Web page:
Why I play Genshin Impact
Genshin Impact’s become enviably dynamic, and I know this because I’ve experienced it all firsthand. I’m nearing 100% exploration in all the regions, I’ve trounced every combat challenge in the game, cleared every quest, savored every song – and that stuff alone can last you like 100 hours, all free. But I still hop onto Genshin Impact every single day even when there’s nothing brand-new to do. There’s something to be said for the catharsis of a relaxing daily routine, but for me it’s more about the satisfaction of watching progress pile up.
I get some funny looks when I say Genshin Impact is like gardening for nerds, but it’s true. I invest a little time each day (or a lot, on occasion) and spend a little money each month, and every few weeks or so I can step back and admire what I’ve accomplished. The only difference is that I’m raising precious anime characters instead of growing plants, but that’s just splitting hairs, really. It’s fun to see my favorite characters get stronger. I can decimate challenges that felt impossible before, or experiment with party compositions that weren’t available to me in the past. Every day brings a little shot of progression – better gear, more XP, gathered upgrade materials – and that’s enough to keep me on the hook until the next big update.
Update day is always a joy. It’s like a little party. Players are hyped, Reddit and Twitch are buzzing, there’s incredible fan art everywhere. The launch of Inazuma, Genshin Impact’s first new region, is one of my favorite gaming memories. New stuff to explore, new characters to meet, new characters to Wish for…
Oh right, Wishes. Now we’re getting into the gacha stuff a bit, so let’s address the elephant in the room.
How much I’ve spent on Genshin Impact – and what I got for it
Beyond being a Good Video Game, the reason Genshin Impact made over a billion dollars in a year is that it’s funded by the power of RNG (and waifus). You can spend Primogems for a shot at obtaining certain characters and weapons in limited-time banners that are basically glorified loot boxes, and you can buy more Primogems with real money if you want to keep rolling the proverbial dice. If you’re unlucky, outright purchasing a single five-star character can cost upwards of $250 worth of Primogems. With base five-star odds of 0.6% per roll, you’ll get unlucky a lot. If this sounds like gambling, that’s because it is like gambling. Remember the loot box blowback from a few years ago? Yeah, gacha games were lightening wallets long before that and just kind of weathered that storm unchanged. Gacha’s the original loot box, baby, and it doesn’t give a shit about you.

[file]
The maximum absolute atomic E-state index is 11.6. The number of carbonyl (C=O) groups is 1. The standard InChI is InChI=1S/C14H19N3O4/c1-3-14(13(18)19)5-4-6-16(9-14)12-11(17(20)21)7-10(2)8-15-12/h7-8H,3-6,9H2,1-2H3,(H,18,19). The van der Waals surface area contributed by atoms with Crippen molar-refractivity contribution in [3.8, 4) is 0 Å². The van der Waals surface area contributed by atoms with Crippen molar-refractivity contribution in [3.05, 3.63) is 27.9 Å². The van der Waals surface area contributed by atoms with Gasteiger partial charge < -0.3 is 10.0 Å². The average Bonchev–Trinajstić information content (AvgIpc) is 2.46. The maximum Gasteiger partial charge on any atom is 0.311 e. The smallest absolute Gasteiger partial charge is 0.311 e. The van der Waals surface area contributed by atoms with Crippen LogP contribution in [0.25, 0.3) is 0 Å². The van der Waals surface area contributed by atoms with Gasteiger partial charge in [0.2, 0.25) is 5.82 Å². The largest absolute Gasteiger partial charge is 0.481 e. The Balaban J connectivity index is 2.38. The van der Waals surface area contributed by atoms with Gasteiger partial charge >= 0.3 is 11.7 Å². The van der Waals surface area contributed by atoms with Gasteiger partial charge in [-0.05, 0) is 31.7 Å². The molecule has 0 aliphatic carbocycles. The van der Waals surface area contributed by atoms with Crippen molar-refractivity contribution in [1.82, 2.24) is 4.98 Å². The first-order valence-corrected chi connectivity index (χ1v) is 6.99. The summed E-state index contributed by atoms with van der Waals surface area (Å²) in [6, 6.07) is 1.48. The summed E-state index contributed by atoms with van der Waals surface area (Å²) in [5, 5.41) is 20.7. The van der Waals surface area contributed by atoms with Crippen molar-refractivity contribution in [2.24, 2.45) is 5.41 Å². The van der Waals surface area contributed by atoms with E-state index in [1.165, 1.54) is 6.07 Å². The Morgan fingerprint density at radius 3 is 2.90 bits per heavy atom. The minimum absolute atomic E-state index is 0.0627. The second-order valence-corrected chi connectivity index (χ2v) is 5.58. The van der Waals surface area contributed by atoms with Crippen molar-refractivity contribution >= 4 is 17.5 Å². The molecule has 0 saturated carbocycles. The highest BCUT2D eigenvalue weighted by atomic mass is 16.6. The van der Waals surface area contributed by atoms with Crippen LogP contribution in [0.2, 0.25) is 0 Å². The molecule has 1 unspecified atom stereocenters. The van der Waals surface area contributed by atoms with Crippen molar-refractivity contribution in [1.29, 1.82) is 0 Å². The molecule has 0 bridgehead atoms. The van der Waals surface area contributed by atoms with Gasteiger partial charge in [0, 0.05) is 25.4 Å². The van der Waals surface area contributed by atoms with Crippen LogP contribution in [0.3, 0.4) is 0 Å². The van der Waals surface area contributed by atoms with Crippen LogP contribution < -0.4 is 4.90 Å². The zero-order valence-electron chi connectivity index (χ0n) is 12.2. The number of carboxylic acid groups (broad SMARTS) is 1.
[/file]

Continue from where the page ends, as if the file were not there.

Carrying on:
That’s the ugly part, and it’s important to acknowledge it. Here’s the good news: I’ve spent well under $250 on Genshin Impact and I have every character and weapon I’ve ever truly wanted. You get a lot of Primogems just by playing the game, and if you do want to spend, a little bit of money and patience can go a long way. Earlier this year, I added up what 100 days and $60 got me in Genshin Impact. The short version is: a lot more than I would’ve thought. Let’s check in again now that a year’s passed.
By buying the $10 battle passes and $5 login passes every update, I’ve now spent $150 on the game, which averages out to just over $12 a month. In that time, I’ve pulled a total of 19 five-star characters and four five-star weapons. My luck’s been above-average, so someone with the same level of investment could’ve gotten fewer five-stars, but still more than enough for a healthy collection.
I’ll continue buying both of these passes – and adamantly not buying lumps of Primogems – for the foreseeable future. They’re both good deals on different things. If you want more new characters, buy the Welkin login pass for the extra Primogems. If you want more resources to level your characters, buy the battle pass to grease the wheels.
But if you just want a great JRPG that gives you enough cool characters to try different play styles, you don’t have to buy anything because that’s Genshin Impact – and, as we’ve established, it’s free. Take it from me, the salesman, the goblin, the gardener. Do yourself a favor – screw it, do me a favor – and give it a shot.